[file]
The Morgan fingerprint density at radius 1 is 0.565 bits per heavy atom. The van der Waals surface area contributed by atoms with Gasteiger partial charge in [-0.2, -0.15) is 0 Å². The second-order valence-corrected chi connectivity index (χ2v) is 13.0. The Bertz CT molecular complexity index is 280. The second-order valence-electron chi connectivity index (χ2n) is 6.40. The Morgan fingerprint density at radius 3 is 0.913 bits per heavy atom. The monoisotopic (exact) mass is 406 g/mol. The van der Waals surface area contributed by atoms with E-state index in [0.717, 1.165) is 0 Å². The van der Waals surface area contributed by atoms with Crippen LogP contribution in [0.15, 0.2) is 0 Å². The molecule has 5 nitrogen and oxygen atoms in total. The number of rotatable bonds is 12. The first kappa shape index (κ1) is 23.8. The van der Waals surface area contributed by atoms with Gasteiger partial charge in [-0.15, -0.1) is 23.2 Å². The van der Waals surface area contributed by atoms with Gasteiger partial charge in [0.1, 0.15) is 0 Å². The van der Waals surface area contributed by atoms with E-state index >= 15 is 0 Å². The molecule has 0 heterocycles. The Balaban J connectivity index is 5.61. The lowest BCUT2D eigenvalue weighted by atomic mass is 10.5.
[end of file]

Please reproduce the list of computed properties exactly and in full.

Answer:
The Morgan fingerprint density at radius 1 is 0.565 bits per heavy atom. The van der Waals surface area contributed by atoms with Gasteiger partial charge in [-0.2, -0.15) is 0 Å². The second-order valence-corrected chi connectivity index (χ2v) is 13.0. The Bertz CT molecular complexity index is 280. The second-order valence-electron chi connectivity index (χ2n) is 6.40. The Morgan fingerprint density at radius 3 is 0.913 bits per heavy atom. The monoisotopic (exact) mass is 406 g/mol. The van der Waals surface area contributed by atoms with E-state index in [0.717, 1.165) is 0 Å². The van der Waals surface area contributed by atoms with Crippen LogP contribution in [0.15, 0.2) is 0 Å². The molecule has 5 nitrogen and oxygen atoms in total. The number of rotatable bonds is 12. The first kappa shape index (κ1) is 23.8. The van der Waals surface area contributed by atoms with Gasteiger partial charge in [-0.15, -0.1) is 23.2 Å². The van der Waals surface area contributed by atoms with Gasteiger partial charge in [0.1, 0.15) is 0 Å². The van der Waals surface area contributed by atoms with E-state index >= 15 is 0 Å². The molecule has 0 heterocycles. The Balaban J connectivity index is 5.61. The lowest BCUT2D eigenvalue weighted by atomic mass is 10.5.